Synthetic Biology of Cellular Systems
Emergent Behaviors of Integrated Cellular Systems Center at Illinois
Neurons will serve as sensors in the biological machine, but they will also need to be able to control the muscle cells to pump chemicals through vessels. Image of neurons by Larry Millet and Janet Sinn-Hanlon, Visualization Laboratory of the Imaging Technology Group.
While the behaviors of individual cells and the functions and properties of tissues and organs have been studied extensively, the complex interactions of cell clusters are not as well understood. School of Molecular & Cellular Biology (MCB) researchers are members of a team that will investigate the behaviors of interacting clusters of cells with different functionalities.
The National Science Foundation (NSF) awarded $25 million to establish the Emergent Behaviors of Integrated Cellular Systems (EBICS) Center at the University of Illinois at Urbana-Champaign, the Massachusetts Institute of Technology, and the Georgia Institute of Technology. The EBICS Center is one of five Science & Technology Centers (STC) approved by NSF in a nationwide competition.
The goal is to create biological modules — sensors, processors and actuators — that can be used to build working biological machines. This next step in synthetic biology will build upon the complexity and richness of biology — from regenerative medicine to developmental biology — to engineer new applications.
University researchers from many different disciplines, including biology, engineering, and physical sciences, will contribute to the development of the knowledge, tools, and technologies necessary to create these highly sophisticated biological machines.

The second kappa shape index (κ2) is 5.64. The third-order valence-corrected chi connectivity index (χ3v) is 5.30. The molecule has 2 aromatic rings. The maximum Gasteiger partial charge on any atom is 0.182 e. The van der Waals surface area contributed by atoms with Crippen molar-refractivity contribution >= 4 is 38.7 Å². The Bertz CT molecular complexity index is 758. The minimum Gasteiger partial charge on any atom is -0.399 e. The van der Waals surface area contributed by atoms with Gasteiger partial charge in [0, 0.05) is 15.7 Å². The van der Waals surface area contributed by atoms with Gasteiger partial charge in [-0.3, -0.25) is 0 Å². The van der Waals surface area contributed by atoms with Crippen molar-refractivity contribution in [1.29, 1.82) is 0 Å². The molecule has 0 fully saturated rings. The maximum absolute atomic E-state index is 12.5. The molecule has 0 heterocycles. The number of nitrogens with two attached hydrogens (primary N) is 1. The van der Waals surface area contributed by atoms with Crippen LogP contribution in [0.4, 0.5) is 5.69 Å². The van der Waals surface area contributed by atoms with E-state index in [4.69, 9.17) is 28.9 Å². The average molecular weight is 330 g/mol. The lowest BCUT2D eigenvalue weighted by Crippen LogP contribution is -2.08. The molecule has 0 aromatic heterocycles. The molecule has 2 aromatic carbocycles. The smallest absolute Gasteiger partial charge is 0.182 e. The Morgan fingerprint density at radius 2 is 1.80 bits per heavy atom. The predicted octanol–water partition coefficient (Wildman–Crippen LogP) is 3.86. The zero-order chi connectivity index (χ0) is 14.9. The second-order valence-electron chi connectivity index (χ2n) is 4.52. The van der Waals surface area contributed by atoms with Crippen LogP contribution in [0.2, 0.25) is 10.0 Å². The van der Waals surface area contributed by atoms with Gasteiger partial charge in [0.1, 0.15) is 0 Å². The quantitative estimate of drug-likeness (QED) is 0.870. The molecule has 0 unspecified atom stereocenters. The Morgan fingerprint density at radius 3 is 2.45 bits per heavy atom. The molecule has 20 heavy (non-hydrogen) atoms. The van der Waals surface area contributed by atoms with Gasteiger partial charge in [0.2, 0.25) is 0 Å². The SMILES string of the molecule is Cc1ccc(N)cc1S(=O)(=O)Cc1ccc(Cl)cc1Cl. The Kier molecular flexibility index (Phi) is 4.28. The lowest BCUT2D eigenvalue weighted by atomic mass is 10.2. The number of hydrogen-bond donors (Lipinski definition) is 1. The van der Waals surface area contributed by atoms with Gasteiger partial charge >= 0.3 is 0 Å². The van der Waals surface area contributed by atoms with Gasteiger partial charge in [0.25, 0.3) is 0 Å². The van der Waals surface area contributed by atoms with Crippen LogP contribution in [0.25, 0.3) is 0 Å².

The list of participants includes three MCB faculty.
Professor of Cell and Developmental Biology Fei Wang will develop new technologies to induce efficient differentiation of embryonic stem cells into neurons, myocytes, and endothelial cells. Production of the differentiated cells is a critical first step towards the establishment of interactions of cell clusters and the creation of cellular machines. The Wang lab already developed conditions for efficient neural conversion from human embryonic stem cells to neural progenitors, and will continue to derive fully differentiated neurons. The Wang lab will also collaborate with other members of the STC to generate large-scale functional myocytes and endothelial cells from embryonic stem cells.
Affiliate Professor of Molecular and Integrative Physiology YingXiao (Peter) Wang, will develop genetically encoded reporters based on fluorescent resonance energy transfer to visualize and quantify signaling transduction in live cells with high tempo-spatial resolution. These tools will be specifically designed and applied to monitor the intracellular molecular activities when cells interact with their neighbors and with the surrounding mechanical/physical/chemical environment. The results should provide spatio-temporal maps of molecular activities and hierarchies governing the cell-cell and cell-environment interactions.
Alumni Professor of Cell and Developmental Biology Martha Gillette, co-director of research for the project, will study clusters of neurons with genetically engineered properties that control clusters of myocyte and endothelial cells in micro-environments.
The Center aims to advance research in complex biological systems, create new educational programs based on this research, and demonstrate leadership in its involvement of groups traditionally underrepresented in biology, physical science, and engineering.
October 28, 2010 All News